Friday, 30 March 2018

The Bottle Factory Outing - Beryl Bainbridge

The Bottle Factory Outing came out in 1974, towards the end of Bainbridge's early period. It has the hallmarks of being firmly working class, girls dreaming way beyond their station, a touch of the fantastical and more than a touch of the macabre. I have read some of her middle period novels, which are male-centric and historical and which I enjoyed. This is my first of the early period.




Freda and Brenda share a desperately glum bedsit somewhere on the outskirts of London and work together at the Italian wine-bottling factory nearby. Freda is big and blowsy and glam. Brenda is tiny and shy and odd, not unlike the way Bainbridge chose to present herself at the time. The bottle factory is a relic from the Victorian era. All the other members of staff are Italian, save for Patrick, who drives the van.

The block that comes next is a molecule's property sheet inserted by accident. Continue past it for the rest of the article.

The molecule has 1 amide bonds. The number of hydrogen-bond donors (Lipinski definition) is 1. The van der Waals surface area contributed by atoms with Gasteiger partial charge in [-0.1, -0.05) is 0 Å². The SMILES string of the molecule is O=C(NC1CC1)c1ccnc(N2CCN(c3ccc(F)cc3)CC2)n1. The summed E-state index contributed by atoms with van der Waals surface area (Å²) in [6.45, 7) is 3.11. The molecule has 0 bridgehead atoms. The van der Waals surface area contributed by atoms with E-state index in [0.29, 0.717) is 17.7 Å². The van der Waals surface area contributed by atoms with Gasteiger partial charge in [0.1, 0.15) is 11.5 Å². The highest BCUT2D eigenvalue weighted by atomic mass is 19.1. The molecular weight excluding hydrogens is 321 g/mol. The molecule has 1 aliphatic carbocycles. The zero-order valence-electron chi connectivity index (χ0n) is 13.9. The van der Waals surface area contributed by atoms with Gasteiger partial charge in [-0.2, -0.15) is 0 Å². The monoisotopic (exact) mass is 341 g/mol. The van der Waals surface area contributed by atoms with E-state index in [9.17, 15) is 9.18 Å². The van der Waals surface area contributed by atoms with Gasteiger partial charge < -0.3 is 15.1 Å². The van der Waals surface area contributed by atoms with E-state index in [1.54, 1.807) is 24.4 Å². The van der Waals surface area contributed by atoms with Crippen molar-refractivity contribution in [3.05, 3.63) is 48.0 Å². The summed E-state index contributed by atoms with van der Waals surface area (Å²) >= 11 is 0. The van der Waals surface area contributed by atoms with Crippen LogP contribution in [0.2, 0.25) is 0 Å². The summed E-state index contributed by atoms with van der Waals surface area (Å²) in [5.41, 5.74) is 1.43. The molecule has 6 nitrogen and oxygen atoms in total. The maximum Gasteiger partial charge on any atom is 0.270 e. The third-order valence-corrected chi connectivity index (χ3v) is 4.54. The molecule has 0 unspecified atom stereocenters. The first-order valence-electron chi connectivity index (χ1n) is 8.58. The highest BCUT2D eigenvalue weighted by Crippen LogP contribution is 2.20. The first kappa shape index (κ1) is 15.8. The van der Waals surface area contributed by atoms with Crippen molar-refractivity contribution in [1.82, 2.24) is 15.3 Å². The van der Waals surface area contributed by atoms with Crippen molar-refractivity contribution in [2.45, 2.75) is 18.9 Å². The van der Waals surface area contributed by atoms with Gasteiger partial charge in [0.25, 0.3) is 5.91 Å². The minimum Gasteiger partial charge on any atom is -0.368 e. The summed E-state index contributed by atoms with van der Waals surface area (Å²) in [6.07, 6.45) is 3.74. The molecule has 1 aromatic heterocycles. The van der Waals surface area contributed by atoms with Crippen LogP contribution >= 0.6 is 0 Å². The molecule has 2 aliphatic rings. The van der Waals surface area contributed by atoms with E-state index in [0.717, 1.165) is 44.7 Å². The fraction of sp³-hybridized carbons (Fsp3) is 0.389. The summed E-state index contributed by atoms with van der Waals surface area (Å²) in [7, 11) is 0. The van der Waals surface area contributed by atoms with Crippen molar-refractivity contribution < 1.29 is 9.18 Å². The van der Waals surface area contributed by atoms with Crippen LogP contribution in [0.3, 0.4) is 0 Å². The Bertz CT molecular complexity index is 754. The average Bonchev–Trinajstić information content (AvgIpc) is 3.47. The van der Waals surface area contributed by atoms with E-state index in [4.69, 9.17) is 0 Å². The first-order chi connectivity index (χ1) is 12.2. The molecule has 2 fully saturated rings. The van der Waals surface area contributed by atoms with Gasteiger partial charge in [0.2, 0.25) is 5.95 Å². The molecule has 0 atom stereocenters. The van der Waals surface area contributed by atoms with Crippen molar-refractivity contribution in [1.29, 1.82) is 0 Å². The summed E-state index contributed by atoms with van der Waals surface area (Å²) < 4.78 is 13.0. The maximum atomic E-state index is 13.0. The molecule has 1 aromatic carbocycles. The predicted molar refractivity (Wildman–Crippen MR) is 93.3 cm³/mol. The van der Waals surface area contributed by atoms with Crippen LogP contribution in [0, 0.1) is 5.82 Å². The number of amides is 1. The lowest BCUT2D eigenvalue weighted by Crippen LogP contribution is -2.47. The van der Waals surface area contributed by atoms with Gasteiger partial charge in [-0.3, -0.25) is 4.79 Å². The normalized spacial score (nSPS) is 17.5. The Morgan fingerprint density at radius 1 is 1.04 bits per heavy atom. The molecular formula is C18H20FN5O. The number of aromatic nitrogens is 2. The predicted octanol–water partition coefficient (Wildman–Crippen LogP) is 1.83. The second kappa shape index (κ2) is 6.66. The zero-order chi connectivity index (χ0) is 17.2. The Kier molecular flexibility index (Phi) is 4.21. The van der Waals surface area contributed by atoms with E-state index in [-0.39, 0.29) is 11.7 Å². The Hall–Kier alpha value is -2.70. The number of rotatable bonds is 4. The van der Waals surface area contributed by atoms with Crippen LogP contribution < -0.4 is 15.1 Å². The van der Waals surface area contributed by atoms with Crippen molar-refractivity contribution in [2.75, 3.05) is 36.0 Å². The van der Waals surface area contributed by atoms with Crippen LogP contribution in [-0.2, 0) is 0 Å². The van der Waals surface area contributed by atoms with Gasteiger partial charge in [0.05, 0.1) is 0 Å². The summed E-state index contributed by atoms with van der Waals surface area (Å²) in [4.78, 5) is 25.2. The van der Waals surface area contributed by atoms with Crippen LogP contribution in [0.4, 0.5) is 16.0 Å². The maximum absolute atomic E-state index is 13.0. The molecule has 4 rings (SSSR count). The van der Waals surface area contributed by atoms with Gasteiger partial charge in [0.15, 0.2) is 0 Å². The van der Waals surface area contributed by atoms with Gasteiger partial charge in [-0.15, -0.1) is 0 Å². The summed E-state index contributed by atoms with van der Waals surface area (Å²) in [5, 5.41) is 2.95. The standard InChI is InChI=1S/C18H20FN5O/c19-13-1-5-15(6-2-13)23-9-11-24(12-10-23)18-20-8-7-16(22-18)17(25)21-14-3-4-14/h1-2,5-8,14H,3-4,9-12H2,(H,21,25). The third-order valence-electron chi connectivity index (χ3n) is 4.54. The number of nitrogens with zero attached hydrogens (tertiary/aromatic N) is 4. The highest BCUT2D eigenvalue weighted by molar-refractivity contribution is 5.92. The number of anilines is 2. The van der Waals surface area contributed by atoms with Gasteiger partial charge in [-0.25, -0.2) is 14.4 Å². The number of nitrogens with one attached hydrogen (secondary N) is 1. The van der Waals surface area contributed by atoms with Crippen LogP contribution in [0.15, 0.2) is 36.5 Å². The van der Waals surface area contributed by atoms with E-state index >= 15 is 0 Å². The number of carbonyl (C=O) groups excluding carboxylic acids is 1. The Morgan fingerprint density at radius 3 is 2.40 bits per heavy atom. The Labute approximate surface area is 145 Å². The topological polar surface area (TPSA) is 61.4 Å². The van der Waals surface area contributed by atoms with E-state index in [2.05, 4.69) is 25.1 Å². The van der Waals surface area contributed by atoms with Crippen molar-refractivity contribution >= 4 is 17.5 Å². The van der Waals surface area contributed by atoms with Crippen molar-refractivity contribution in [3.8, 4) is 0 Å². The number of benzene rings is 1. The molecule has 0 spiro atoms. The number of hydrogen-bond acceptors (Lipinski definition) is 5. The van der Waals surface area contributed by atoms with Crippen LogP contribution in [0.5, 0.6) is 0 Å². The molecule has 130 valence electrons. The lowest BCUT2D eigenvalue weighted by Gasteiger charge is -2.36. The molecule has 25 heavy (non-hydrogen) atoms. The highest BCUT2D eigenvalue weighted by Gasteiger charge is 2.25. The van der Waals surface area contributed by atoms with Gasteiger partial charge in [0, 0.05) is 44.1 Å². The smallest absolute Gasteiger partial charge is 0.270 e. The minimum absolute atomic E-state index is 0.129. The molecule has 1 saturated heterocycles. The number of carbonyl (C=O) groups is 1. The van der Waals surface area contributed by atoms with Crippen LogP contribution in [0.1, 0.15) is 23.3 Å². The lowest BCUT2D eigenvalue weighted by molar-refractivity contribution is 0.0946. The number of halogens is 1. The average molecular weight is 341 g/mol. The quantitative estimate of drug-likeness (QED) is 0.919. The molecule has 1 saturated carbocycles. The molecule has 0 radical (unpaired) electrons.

Freda has set her cap at Vittorio, who will one day inherit the factory. Brenda, meanwhile, has to fend off the attentions - and hands - of the office manager, Rossi.


Freda has decided there must be a factory outing to Windsor, which is where things start to go wrong, ending with a truly macabre problem. Meanwhile Brenda's mother-in-law turns up with a gun, Patrick fixes the toilet cistern, and Freda gets to ride one of the Queen's special funeral horses.


It's a comic novel, though not for me a laugh-out-loud one. The offbeat characters and meandering plot keep us involved and amused. You can sense Bainbridge's talent seething in search of the perfect vehicle. This isn't that vehicle, but it's great fun.

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